Carolyn Hax: Can a Married Person Comfort Unhappy Single Friends?

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Hello Caroline: I am newly married and many of my close friends are single. I find that some of my friends want to complain about being single, but nothing I say to comfort or sympathize with them seems to be the right thing to do.

Recently I was with some of them and they were talking about how they don’t see a future for themselves where they can be happy with someone and how sad it makes them. I tried to respond empathically by saying things like “I’m sorry, this is hard” and “yeah it’s so hard to feel this” while also reminding her that besides romantic love and love still have so much to do for them that you never know what’s coming in life or who you’re meeting, etc.

One of the friends suddenly snapped at me and told me she knew she was bitter, but people who haven’t been single for a long time lose sight of that, so I just can’t understand it and act like it I get it. It hurt, especially since I’m going through all sorts of things unrelated to my relationship and never hit out at my friends for not understanding how I’m feeling.

So am I now trying to figure out what are some right things to say when this comes up, or do I look at them silently or just say “Mmmm” how long they talk about this topic? That doesn’t sound like a very good friend to me and I want to continue to be close to them and be there for them. I just can’t seem to get it right?

— The source of bitterness

The Source of Bitterness: There is no “right” way to say something that people don’t want to hear, and people who complain about being single don’t want to hear from the newlywed unless they say otherwise by directly asking for your opinion. This part is easy, and yes, your role is to say “Mmm” and “Ugh” and “Yeah” at all the appropriate times to show that you’re listening and that you care. When in doubt, ask if they want your “memories” or just your ears.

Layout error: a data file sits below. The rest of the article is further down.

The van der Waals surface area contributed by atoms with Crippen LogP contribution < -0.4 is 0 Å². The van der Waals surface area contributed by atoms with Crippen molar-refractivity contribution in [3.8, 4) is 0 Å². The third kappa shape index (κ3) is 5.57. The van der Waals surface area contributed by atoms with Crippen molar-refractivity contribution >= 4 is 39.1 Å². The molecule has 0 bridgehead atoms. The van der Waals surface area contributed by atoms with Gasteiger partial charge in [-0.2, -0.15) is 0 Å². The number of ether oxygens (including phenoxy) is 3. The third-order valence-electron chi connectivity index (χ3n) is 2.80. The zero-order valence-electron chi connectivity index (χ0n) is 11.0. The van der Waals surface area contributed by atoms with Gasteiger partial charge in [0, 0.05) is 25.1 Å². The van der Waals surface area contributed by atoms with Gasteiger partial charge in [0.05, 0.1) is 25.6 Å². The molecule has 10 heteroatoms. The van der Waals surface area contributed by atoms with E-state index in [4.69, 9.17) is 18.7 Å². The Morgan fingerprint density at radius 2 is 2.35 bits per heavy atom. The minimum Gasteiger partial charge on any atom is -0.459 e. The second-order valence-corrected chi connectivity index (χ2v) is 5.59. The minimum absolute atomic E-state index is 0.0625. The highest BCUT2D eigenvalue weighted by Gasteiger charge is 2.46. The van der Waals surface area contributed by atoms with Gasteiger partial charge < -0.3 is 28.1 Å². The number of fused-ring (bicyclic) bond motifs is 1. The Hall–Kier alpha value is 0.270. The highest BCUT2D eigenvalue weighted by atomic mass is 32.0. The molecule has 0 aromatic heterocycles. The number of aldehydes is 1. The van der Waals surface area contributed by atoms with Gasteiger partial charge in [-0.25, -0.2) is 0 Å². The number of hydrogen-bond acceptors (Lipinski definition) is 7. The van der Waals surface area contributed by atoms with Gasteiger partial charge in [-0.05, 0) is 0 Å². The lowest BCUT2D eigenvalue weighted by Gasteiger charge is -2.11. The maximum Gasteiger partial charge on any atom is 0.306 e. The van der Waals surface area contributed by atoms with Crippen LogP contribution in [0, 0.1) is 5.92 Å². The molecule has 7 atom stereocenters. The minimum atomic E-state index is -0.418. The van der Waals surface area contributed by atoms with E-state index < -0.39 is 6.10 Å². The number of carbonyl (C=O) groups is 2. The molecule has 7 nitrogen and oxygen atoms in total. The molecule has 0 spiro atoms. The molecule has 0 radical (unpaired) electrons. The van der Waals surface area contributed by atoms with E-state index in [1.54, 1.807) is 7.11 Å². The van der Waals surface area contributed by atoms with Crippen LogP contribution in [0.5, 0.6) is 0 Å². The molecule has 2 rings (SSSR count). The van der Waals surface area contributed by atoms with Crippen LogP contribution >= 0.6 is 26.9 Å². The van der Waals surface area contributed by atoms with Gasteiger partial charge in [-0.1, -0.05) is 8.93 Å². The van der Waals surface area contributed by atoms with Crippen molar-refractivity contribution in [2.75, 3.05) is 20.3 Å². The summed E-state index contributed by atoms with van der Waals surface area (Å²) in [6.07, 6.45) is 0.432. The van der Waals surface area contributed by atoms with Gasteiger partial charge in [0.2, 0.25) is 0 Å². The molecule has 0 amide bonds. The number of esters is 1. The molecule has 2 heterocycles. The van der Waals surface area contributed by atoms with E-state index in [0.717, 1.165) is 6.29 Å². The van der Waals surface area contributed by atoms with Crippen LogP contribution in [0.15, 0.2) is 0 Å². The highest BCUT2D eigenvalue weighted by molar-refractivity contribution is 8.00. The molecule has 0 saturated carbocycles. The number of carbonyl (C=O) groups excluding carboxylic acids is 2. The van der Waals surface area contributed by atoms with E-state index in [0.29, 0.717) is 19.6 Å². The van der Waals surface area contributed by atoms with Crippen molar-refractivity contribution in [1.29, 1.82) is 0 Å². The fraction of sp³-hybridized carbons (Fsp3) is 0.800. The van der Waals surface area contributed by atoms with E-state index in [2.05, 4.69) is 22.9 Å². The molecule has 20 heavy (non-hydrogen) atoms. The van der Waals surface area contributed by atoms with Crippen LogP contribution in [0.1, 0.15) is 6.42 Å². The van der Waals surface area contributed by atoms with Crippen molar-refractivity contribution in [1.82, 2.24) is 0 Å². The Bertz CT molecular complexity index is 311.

But there’s a part of it that’s not that simple – there has to be, otherwise we couldn’t talk about experiences that aren’t exactly shared.

It starts with humility: realizing that you are valuable to your friends not as a source of life knowledge, but as a source of knowledge about your friends themselves.

So whenever the urge arises to say something general from your experience, redirect it to something specific to you or to you as a person.

And if you’re not sure what to say, let your friends tell you what they want you to say. “So what do you think?” Or, “What’s your plan?” Or, “Is there anything anyone can do?” Ask about your path to being the “very good friend” you want.

It also takes humility to admit when they tell you that the wisdom of your experience, even if generalized, is not what they are looking for here, as your snapping friend just did: “You’re right, I am not in a position to know how you feel. I’m sorry for saying that.” Nothing kills good news faster than a defensive messenger, so drop all defenses ahead of time. Even if it’s on fire.

But also, don’t be afraid to articulate your message clearly to stand up for yourself: “If something’s going on in my marriage, I’ll talk to you guys about it — whether you’re single or not for the time being or dating or living together or married.” or divorced or widowed. Because what counts for me is our experience with one another.”

Their pairing while single is just a group shot of multiple changing lives. (As you tried to point out to the friend who didn’t want to hear that. But you asked me. Ha.) Friendships manage to weather these changes incessantly when all parties have an implicit understanding of who’s up or down in relation to whom change in one day – and you are still there for each other and committed. I hope that applies to you and these friends.

Dear Caroline: My spouse and I agree for the most part politically, but I need to talk about it and voice my opinions — usually scared in recent years — and he “doesn’t want to hear about it.”

This is very stressful for me, in addition to the existing stress. What should I do?

Anonymous: Respect his wishes – and his limitations – find someone else to vent to and be very, very grateful, you both mostly agree.

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